We want our shark tooth back, Malta tells Prince George

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Prince George and his megalodon tooth, which the Maltese Government has asked to be returned
Prince George and his megalodon tooth, which the Maltese Government has asked to be returned

It was the sort of kind, grandfatherly gesture that brings a bit of light and joy to these dark, worrying times.

When David Attenborough gave an ancient shark’s tooth to Prince George at the weekend, the little boy’s face lit up with delight.

The seven-year-old was thrilled to be told the tooth once belonged to a megalodon, an extinct species of giant shark that could grow to a length of more than 50ft.

He was given the tooth when Sir David attended a private viewing of his latest documentary, A Life On Our Planet, with members of the royal family.

As any parent knows, tantrums and tears await anyone who has the temerity to try to take back such a precious gift. But that’s exactly what Malta apparently plans to do.

An artist's impression of what a giant megalodon shark would have looked like - Stocktrek Images
An artist's impression of what a giant megalodon shark would have looked like - Stocktrek Images

The fossilised shark tooth was found by Sir David during a family holiday in Malta in the 1960s.

He prised it out of soft yellow limestone and pocketed it, perhaps depositing it in a drawer at home, along with countless other treasures picked up on his travels around the world.

Now Malta wants it back. Jose Herrera, the former British colony’s culture minister, said the 23-million-year-old shark tooth should be in a Maltese museum.

"There are some artefacts that are important to Maltese natural heritage and which ended up abroad and deserve to be retrieved," he told the Times of Malta.

The Duke and Duchess of Cambridge, Prince George, Princess Charlotte and Prince Louis with Sir David Attenborough 
The Duke and Duchess of Cambridge, Prince George, Princess Charlotte and Prince Louis with Sir David Attenborough

"We rightly give a lot of attention to historical and artistic artefacts. However, it is not always the case with our natural history. I am determined to direct a change in this attitude.” The minister said he intended to “get the ball rolling”.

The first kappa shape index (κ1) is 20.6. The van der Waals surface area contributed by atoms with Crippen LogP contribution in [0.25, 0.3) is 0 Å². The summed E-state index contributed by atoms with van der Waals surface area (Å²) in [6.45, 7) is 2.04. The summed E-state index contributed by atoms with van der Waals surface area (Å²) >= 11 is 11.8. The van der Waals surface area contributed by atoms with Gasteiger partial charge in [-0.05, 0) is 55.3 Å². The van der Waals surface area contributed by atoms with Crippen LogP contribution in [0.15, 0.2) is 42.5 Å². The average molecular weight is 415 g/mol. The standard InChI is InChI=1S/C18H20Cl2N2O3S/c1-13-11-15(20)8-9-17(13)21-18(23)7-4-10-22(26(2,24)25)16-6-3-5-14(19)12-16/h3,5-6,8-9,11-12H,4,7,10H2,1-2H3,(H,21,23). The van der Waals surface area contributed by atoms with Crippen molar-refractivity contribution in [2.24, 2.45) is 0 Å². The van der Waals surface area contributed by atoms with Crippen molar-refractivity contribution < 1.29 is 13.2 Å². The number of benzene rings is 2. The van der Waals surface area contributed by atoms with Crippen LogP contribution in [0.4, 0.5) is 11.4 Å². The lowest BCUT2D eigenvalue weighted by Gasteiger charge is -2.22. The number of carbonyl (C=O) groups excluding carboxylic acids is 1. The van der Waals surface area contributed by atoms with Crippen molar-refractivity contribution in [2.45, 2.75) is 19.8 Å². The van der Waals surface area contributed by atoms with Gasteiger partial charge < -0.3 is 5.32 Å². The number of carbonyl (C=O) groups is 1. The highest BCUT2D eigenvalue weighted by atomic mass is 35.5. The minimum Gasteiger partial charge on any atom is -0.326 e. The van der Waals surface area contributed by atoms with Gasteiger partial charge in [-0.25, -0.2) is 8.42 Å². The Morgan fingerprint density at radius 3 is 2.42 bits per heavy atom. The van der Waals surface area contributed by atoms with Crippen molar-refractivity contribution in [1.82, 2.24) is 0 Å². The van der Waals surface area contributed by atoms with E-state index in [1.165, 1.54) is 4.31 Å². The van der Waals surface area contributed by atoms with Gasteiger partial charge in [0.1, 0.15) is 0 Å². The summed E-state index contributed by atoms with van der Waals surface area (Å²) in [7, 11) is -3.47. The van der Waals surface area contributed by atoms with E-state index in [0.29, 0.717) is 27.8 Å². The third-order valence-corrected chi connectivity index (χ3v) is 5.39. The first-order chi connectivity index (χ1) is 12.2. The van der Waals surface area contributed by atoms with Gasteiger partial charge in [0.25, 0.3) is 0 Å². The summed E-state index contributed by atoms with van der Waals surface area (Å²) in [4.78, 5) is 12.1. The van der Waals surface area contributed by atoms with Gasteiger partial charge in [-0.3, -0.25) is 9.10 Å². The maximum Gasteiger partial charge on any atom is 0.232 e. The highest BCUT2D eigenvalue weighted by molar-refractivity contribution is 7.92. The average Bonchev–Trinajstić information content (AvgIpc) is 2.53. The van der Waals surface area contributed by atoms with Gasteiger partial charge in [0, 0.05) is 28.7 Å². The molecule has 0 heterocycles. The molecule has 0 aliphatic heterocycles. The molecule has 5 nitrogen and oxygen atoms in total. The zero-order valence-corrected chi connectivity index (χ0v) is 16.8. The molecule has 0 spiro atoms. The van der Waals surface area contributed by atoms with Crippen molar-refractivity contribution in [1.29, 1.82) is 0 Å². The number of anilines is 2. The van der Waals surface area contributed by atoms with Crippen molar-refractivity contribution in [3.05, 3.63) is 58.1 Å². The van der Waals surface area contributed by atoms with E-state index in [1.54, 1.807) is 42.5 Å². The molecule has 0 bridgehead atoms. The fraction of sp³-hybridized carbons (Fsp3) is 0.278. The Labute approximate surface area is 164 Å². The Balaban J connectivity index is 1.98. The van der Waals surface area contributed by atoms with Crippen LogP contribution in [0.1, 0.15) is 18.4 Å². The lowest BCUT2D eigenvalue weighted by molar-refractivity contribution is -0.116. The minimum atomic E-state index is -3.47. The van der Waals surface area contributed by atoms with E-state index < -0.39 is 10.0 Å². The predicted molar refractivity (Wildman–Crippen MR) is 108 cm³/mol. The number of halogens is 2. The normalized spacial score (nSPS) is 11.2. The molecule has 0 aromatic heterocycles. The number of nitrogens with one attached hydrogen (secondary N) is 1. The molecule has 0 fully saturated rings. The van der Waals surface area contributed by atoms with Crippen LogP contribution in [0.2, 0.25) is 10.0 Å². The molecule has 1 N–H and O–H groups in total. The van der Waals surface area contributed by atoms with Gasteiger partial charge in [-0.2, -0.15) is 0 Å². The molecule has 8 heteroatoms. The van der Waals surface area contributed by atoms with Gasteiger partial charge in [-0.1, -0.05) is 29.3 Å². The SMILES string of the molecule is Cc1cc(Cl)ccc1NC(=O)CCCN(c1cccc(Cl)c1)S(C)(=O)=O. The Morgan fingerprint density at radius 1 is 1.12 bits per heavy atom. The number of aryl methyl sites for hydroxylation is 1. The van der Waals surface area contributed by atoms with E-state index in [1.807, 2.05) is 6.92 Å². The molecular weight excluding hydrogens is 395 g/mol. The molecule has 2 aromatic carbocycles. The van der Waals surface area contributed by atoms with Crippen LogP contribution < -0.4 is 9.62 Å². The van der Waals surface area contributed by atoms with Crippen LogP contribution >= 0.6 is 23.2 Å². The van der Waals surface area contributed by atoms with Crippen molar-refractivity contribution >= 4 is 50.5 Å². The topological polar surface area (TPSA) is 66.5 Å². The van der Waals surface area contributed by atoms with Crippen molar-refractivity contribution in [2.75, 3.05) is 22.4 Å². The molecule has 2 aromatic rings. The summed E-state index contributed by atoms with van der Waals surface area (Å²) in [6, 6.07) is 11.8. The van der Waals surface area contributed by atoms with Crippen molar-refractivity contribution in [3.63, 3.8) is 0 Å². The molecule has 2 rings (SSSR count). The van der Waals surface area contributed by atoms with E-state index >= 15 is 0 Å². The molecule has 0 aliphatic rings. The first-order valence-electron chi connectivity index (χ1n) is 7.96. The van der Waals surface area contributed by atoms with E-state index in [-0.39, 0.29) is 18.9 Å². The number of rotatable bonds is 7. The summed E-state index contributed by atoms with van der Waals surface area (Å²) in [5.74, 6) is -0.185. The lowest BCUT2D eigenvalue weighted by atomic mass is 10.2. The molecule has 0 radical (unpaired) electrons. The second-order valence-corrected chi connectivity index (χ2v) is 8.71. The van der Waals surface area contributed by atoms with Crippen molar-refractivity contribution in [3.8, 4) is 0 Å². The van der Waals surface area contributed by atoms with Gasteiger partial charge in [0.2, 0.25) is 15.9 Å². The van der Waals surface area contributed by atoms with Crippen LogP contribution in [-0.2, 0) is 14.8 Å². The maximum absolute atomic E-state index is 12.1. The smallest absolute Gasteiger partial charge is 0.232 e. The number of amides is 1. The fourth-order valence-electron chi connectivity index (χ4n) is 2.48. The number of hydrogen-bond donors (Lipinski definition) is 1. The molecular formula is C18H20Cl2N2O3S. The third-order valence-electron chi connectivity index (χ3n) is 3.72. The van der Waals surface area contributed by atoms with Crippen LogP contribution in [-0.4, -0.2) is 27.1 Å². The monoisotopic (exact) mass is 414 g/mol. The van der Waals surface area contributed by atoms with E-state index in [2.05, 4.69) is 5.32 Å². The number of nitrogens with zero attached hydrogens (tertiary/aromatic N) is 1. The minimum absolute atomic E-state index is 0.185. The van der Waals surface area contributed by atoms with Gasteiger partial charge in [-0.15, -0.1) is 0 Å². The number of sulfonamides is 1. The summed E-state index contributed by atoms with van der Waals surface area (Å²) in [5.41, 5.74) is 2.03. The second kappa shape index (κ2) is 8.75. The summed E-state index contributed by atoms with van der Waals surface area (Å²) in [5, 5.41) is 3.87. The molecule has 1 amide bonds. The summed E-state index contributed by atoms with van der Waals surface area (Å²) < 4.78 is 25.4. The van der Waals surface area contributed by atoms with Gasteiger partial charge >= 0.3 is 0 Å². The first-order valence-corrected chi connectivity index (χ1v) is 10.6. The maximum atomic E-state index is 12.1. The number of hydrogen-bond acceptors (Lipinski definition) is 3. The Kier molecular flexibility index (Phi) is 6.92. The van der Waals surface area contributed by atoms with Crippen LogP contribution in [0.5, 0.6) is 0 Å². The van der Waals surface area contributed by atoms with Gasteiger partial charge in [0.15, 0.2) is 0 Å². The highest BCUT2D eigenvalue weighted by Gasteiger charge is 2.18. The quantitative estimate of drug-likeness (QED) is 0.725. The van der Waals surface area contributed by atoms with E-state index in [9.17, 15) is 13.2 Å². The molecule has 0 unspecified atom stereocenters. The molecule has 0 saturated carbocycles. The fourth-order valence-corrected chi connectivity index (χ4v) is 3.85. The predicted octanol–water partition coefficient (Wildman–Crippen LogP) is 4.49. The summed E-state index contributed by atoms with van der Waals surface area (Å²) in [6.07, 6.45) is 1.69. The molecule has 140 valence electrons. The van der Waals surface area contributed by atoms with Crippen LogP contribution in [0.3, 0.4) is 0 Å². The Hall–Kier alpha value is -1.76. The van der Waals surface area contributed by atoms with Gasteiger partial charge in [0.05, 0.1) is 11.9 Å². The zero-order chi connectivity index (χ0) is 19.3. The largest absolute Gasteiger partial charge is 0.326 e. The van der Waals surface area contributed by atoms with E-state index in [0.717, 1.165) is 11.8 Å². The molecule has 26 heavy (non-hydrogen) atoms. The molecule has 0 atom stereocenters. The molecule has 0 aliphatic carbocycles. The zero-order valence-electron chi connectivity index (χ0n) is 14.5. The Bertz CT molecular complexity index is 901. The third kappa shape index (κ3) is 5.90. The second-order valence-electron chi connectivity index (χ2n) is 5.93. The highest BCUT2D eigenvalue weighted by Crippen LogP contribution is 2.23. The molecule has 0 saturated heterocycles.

Under Maltese law, fossils are defined as “objects of geological importance” and digging them up or taking them away is prohibited. But the law was introduced in 2002 – more than 30 years after Sir David’s find.

Some Maltese thought the government's pledge to retrieve the shark's tooth was ridiculous.

Matthew Caruana Galizia, one of the sons of Daphne Caruana Galizia, the journalist who was blown up by a car bomb in 2017 after investigating corruption on the island, said ministers should have other priorities.

"A megalodon tooth costs $40 on eBay. Corruption has cost us billions of euros. I ask my government to prioritise and please get a grip on what's important. "

Watch: David Attenborough - A Life On Our Planet: Clip - Our Planet

Contacted by The Telegraph, a representative for Sir David said he had “no comment” regarding Malta’s move. Nor did Kensington Palace have any comment on the matter.

Malta’s claim may be a modest one, but it mirrors the kind of demands faced by British museums and cultural institutions for the return of long-lost artefacts.

Greece has for decades campaigned to win back the missing Parthenon Marbles, which were brought to London in the early 19th century by Lord Elgin.

Earlier this month, 18 members of the US Congress wrote to Boris Johnson urging Britain to return the marbles to Athens by next year, when Greece will mark the 200th anniversary of its formation as a modern state.

Nigeria wants the British Museum to return the Benin Bronzes – a collection of sculptures and plaques in bronze, ivory, ceramic and wood that decorated the royal palace of the Kingdom of Benin.

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